“Unfortunately, distinguishing between independent primary tumors and metastasis is a frequent dilemma for pathologists” says Marie-Christine Aubry, M.D., a Mayo Clinic pathologist and co-principal author of the study. “We need better tests to help the clinician match the treatment approach to the patient’s individual needs.”
Currently, “clinicians often end up working with inexact, imperfect information to make potentially life-altering decisions for how we treat our patients,” says Dennis Wigle, M.D., Ph.D., a thoracic surgeon and senior author of the study. “Now we have a test that may be able to tell us whether we are dealing with independent primary tumors or metastatic disease.”
As many as 1 in 5 lung cancer patients are diagnosed with multiple tumors, Dr. Wigle says. Currently, pathologists can only use comparative morphology to determine whether two tumors are independent primaries or intrapulmonary metastasis. For example, if pathology results from two tumors show that one lesion is a squamous cell carcinoma and the other is an adenocarcinoma, then it is clear they are not related. But if both lesions are found to be adenocarcinomas, the accuracy of such determination drops. Clinicians are then left with their best clinical judgment, to help determine whether those tumors represent early stage or advanced, incurable cancer.
With the advent of DNA sequencing and other more sophisticated molecular tools, researchers can see beyond clinical features and pathology results to appreciate the genomic alterations that make each cancer unique. Among the most prominent of these abnormalities are chromosomal rearrangements, chunks of genome that have detached and reattached again to bring a new order to the genetic code, says Steven Murphy, Ph.D. a molecular biologist and one of lead authors of the study.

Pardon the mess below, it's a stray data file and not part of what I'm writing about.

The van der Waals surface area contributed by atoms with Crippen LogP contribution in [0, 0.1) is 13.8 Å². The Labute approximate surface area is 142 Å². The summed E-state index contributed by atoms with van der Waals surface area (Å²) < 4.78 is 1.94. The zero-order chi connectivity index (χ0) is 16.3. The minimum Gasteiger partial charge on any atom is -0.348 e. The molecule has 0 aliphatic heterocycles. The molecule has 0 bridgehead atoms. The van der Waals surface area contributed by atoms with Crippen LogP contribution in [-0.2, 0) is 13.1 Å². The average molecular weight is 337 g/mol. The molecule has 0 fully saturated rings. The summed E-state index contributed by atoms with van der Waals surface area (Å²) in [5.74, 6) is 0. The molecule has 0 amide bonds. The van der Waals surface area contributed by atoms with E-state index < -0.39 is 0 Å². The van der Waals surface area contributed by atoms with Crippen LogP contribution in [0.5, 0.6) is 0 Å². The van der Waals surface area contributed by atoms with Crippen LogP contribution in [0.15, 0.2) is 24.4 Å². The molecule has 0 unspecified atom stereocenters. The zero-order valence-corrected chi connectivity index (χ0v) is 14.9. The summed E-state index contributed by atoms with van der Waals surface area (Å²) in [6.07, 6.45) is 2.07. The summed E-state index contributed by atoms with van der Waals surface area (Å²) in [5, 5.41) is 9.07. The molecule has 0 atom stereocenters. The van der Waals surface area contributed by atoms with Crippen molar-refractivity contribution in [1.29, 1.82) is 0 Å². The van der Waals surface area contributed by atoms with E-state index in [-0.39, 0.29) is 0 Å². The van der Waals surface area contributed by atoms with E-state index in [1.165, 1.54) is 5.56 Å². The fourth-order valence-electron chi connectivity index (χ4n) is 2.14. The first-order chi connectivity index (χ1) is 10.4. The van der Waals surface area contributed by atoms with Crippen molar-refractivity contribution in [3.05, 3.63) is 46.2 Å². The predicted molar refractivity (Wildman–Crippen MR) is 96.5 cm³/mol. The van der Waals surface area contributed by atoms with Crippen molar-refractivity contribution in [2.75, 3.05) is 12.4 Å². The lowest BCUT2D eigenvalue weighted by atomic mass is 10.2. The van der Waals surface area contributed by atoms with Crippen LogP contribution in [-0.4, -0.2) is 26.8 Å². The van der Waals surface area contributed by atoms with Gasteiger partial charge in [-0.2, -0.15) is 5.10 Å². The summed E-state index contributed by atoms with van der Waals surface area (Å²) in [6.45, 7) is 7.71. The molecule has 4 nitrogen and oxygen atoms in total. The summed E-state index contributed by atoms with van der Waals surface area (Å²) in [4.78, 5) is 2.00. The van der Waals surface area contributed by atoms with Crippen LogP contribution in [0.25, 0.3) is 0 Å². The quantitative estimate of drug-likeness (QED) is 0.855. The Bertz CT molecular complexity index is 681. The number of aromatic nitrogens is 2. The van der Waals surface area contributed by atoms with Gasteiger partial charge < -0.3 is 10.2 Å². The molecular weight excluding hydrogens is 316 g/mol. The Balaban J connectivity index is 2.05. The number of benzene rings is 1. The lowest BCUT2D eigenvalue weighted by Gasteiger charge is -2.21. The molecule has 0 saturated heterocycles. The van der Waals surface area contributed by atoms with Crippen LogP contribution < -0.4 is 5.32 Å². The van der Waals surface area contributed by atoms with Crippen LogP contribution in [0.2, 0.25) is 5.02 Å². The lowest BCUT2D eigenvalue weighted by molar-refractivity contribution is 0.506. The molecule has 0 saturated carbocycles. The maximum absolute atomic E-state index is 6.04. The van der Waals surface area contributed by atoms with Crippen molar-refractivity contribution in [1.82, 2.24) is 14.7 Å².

Some rearrangements — such as those fusing the EML4 and ALK genes to create the EML4-ALK oncogene — commonly occur in lung tumors. Though the same genes might end up juxtaposed next to each other over and over again, the exact property lines that connect those new neighbors are almost never the same from one cancer patient to the next.
George Vasmatzis, Ph.D., director of the Biomarker Discovery Program in the Mayo Clinic Center for Individualized Medicine, and his colleagues began to wonder whether the unique nature of these rearrangements could be used to identify whether or not two cancers were related. To test this approach, they used a special form of sequencing called mate-pair next generation sequencing to identify chromosomal rearrangements in 41 tumor samples.
First, pathologists looked at lung tumors that, based on different histologic subtype results, were predicted to be independent primary tumors. They found that those tumors did not share any genomic rearrangements. Next, they looked at primary lung tumors and paired distant metastasis that they thought would be related. They found shared identical rearrangements in all those cases.
This discovery was then applied to additional lung tumors of similar histologic subtype. Once again, pathologists determined whether these tumors were likely independent primary tumors or intrapulmonary metastasis. The pathologists agreed 82% of the time. The correlation between the pathologist’s agreement and the presence or absence of shared identical rearrangements was perfect and the additional genomic data allowed for a definitive answer when the clinical or pathologic data could not.
“It is not definitive in terms of a test that we can roll out to clinical practice tomorrow, but it does show proof of principle,” says Dr. Wigle. “We need to expand this study to analyze more tumor samples and get more data on the sensitivity and specificity of this test. Then we will need to explore how we can make this test a part of standard diagnostic testing and finally assess how it will impact clinical care. Hopefully this test will provide an inroad for clinicians faced with scenarios where they don’t know what course of action is best for their patients.”